Petya Ransomware: A glimpse of the past, the present, and the future

Contributed by: Gerald Carsula, Rodel Mendez, and Nicholas Ramos

Ransomware seem to be the trend now and this type of malware will no doubt continue to grow. But do you still remember in the 90's when boot viruses were the norm? These malwares typically infect the boot sector of floppy and bootable drives just to display annoying things. How about 10-15 years ago when most worm malware used exploits to spread either thru SMB or DCERPC? What if you mix everything, the past and the present? You'll end up with Petya and the future.

In the last few days a destructive new Petya ransomware strain arose after earlier variants became notable last year which infected the MBR to display a ransom note. One noticeable behavior of previous Petya variants is that they only encrypted the MFT (Master File Table) to make the file system unreadable. In contrast, the new variant now also uses the typical ransomware file encryption. And in comparison to WannaCry, this new Petya does not just use the EternalBlue exploit for propagation, but also uses shared folders to spread through the network. It also uses legitimate tools like PSExec and WMI to execute Petya malware remotely. It is these features which allowed the malware to spread quickly in an internal network, regardless of whether systems were patched with the MS17-010 patch.

To further appreciate this new exciting malware, we took a deep dive into it to map out exactly what it is doing. Here is the overview of infection process.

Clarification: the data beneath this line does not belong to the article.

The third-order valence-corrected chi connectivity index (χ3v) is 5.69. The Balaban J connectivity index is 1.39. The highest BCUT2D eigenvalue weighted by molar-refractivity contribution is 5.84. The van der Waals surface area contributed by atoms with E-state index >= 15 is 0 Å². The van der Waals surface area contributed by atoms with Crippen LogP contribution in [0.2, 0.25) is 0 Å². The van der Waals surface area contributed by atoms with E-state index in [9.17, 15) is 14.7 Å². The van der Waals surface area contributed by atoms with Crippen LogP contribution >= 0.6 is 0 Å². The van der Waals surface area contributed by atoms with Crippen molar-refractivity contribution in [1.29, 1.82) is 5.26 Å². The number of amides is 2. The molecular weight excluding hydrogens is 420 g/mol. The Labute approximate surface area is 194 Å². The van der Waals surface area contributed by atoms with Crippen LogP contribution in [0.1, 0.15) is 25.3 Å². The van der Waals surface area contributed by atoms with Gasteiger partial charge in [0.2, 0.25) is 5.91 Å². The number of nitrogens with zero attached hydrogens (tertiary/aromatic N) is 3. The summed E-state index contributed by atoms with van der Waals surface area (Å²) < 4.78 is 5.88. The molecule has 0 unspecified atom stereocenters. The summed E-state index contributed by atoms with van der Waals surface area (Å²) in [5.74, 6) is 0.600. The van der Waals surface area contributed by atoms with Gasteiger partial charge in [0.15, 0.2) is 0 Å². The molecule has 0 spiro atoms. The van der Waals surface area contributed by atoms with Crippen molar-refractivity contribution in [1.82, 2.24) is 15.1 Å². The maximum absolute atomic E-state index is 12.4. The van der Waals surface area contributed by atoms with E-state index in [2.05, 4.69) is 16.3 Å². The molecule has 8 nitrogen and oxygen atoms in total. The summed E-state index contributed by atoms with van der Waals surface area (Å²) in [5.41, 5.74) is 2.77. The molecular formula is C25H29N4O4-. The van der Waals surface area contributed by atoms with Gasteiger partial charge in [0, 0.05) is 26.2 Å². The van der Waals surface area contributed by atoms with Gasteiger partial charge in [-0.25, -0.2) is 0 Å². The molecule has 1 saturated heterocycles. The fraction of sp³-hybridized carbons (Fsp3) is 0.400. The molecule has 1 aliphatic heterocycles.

Infection Vector

There were initial reports suggesting emails and documents related to the new Petya but based on data from our Spam Research Database there is no evidence of such. Others have suggested that the DLL (perfc.dat) was executed thru an exploited Ukrainian taxation software called MeDoc.

Technical Walkthrough

Even without the main loader from the MeDoc Software, one can execute the DLL by calling the lone exported function using the rundll32.exe with the equivalent ordinal number #1. (These ordinal numbers are a chronological representation of each exported API functions within each DLL).

C:\Windows\system32\rundll32.exe perfc.dat #1

Setting up Privileges

To make sure the malware can perform most of its malicious behaviors, it needs to check and adjust the required privileges of SeShutdownPrivilege, SeDebugPrivilege, and SeTcbPrivilege.


Note that the extent of the privilege that malware can attain will affect how it will perform other malicious behavior and how it can perform a system shutdown.

Detecting AV Process

Petya next performs a process enumeration, and, by using its own propriety algorithm, it computes the hash of each process name that is currently running. It compares each hash with the following hardcoded hash related to AV processes.

0x2E214B44 – AVP.exe

0x6403527E – ccSvcHst.exe

0x651B3005 – NS.exe

AV products

Infecting the MBR

If the malware has achieved a "SeDebugPrivilege" it will perform the following:

  1. It checks if the machines have already been infected. If the file path "C:\WINDOWS\perfc" already exists it will terminate the process. This could be a possible "kill-switch" to avoid further infection.Check_perc_file
  2. It infects the MBR thru \\.\PhsysicalDrive0 and writes the malicious code by chunk.Infected MBR2

Infected MBR2